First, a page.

7904c7276d7e48f1be887fabd263bfd9

(300)

on April 23, 2014
at 07:08 PM

first sentence of the post you are replying to...

"

I've seen it argued that people in the past ate fish as a staple of their diet,

but that couldn't have been true in a ton of cases over human history

"

How does making a statement that people on an island eat a lot of fish relevant?

7904c7276d7e48f1be887fabd263bfd9

(300)

on April 23, 2014
at 07:04 PM

Yea...nice...

/palm

Medium avatar

(624)

on April 23, 2014
at 06:38 PM

WHOA whoa whoa... You said 2 oz nuts eaten per day but you logged 2 oz total for the hypothetical "week" plus you didn't log a complete diet, just a few sample foods with relatively good omega ratios. Also, where'd you get your data for pastured meat and eggs? I want some data!

Medium avatar

(624)

on April 23, 2014
at 06:29 PM

I'm looking at an average of the past 7 days of tedious food logging on cronometer.com. However, what may skew things is that my food choices, not to mention the bits and pieces I tend to eat, are probably more healthy than whatever sample was originally tested to get their nutrition data...

Cf08ad26759fdd206a2c9f9385080a57

(995)

on April 23, 2014
at 06:03 PM

In Japan, fish / seafood is your main source of meat, eaten just about every day.

http://www.academia.edu/888965/Fish_remains_from_three_Upper_Palaeolithic_cave_deposits_in_southern_Belgium

Cf08ad26759fdd206a2c9f9385080a57

(995)

on April 23, 2014
at 05:52 PM

Here's a sub 4:1 ratio, with 2 oz of nuts eaten in a day, with fish eaten a couple times in a week.

http://i.imgur.com/g3BzwN2.png

(Actually, the ratio would be even better, because cronometer isn't providing any omega tracking for those eggs, where if they were fed fish/coconut, it would be 1:1 on them. Also, those are 9oz salmon fillets, where 12oz would put you on the one.) 3.8:1 is very realistic if you're on top of it.

Cf08ad26759fdd206a2c9f9385080a57

(995)

on April 23, 2014
at 05:48 PM

http://i.imgur.com/8VA8PjK.png - 3.8 ratio with 2oz of almonds, before I add in all the vegetables, extra seafood, and flaxseed salad dressing.

7904c7276d7e48f1be887fabd263bfd9

(300)

on April 23, 2014
at 05:35 PM

-- Tangent --

I've seen it argued that people in the past ate fish as a staple of their diet, but that couldn't have been true in a ton of cases over human history. So is this something we just have to suck up and supplement or eat a diet skewed towards fish or are the numbers off or being overblown?

I'm not a scientist and know almost nothing about this, may just be wishful thinking. Doesn't really seem to add up to me though intuitively.

7904c7276d7e48f1be887fabd263bfd9

(300)

on April 23, 2014
at 05:34 PM

Feel like the numbers don't back up the rhetoric on this one, 'eat fish a couple times a week and you will be fine'. While that may be true that you will 'be fine', you certainly won't hit the ratios that the movement deems as 'fine'. ( 1/1 - 1/5 )

God forbid you lose your mind and eat 2 oz of nuts a day...

Cf08ad26759fdd206a2c9f9385080a57

(995)

on April 23, 2014
at 05:27 PM

It really averages out over the week, imo. On a daily view, you might be seeing a skewed view of things. I do double that in olive oil most days.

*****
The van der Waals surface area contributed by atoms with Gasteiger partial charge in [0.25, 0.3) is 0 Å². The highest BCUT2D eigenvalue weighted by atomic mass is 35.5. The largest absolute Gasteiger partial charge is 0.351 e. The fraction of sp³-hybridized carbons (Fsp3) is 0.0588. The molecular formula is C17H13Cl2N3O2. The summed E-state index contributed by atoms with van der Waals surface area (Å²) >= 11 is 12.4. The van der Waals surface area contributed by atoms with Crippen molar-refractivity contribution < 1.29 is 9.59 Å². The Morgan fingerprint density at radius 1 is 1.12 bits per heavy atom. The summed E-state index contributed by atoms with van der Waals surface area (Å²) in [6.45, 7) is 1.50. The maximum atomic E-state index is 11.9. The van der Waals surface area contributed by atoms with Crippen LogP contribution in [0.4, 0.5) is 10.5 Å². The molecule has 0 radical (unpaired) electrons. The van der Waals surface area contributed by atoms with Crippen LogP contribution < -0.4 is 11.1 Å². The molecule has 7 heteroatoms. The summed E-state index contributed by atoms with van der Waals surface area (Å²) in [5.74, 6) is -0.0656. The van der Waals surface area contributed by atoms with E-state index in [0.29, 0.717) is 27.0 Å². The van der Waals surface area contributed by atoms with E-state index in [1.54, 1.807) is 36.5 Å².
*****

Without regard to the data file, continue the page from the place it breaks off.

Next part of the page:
Cf08ad26759fdd206a2c9f9385080a57

(995)

on April 23, 2014
at 05:24 PM

3 grams per day...? Psh... I'm doing 60grams, easily, most days, haha.

Medium avatar

(624)

on April 23, 2014
at 05:24 PM

I don't eat a whole lot of beef or other muscle meat because the protein is too high in lycine, metinoine, etc... but when I do it's usually grass fed/pastured. So about half my meats are pastured, most of my eggs are "cage free" or whatever... I may actually be getting a better PUFA profile than my logging suggests since I can't put that into cronometer.com... Still though, the total PUFA's are a lot higher than some seem to think they should be and I go further out of my way than most to avoid them. I love avocados though...

Medium avatar

(624)

on April 23, 2014
at 05:21 PM

hmm an ounce of OO has about 3 grams of n6. It seems to add up as I usually get about that per day if not more. That's almost 1/3 of my total n6.

I try to get cage free chicken but it's tough to source/verify here in the suburbs. I mostly eat drumsticks and thighs for the extra vitamin K2, etc... and avoid white meat. Pork I often order from raincrow ranch but it's not rarely feasible or affordable to source/verify pastured pork in the suburbs. I'd say 90% of my eggs are labeled "cage free" or "free range" but, again, I didn't visit the farm (anyone know the lowdown on Costco eggs?)

Cf08ad26759fdd206a2c9f9385080a57

(995)

on April 23, 2014
at 04:34 PM

I find that olive oil doesn't really throw off the ratio too bad. And I eat a ton of EVOO. The ratio might look heavy over the course of a day, but all the grassfed meat / oil and a little bit of seafood over the week pulls it under 5:1, easily. (Granted, I average over 90g/d of grassfed protein and 200g of fats and eat lots of seafood / veg.)

I don't see chicken / pork as a slam of o6. If you get the grain-free pastured chicken, you're at a 3:1 ratio.

Maybe you're substituting too much animal protein / fat for plant protein / fat and tracking grain-fed meat?

32f5749fa6cf7adbeb0b0b031ba82b46

(41757)

on April 23, 2014
at 03:23 PM

I'll elaborate if it will make you at least ambivalent about me. :)

32f5749fa6cf7adbeb0b0b031ba82b46

(41757)

on April 23, 2014
at 03:18 PM

Ambivalence is all I ask!

Cf08ad26759fdd206a2c9f9385080a57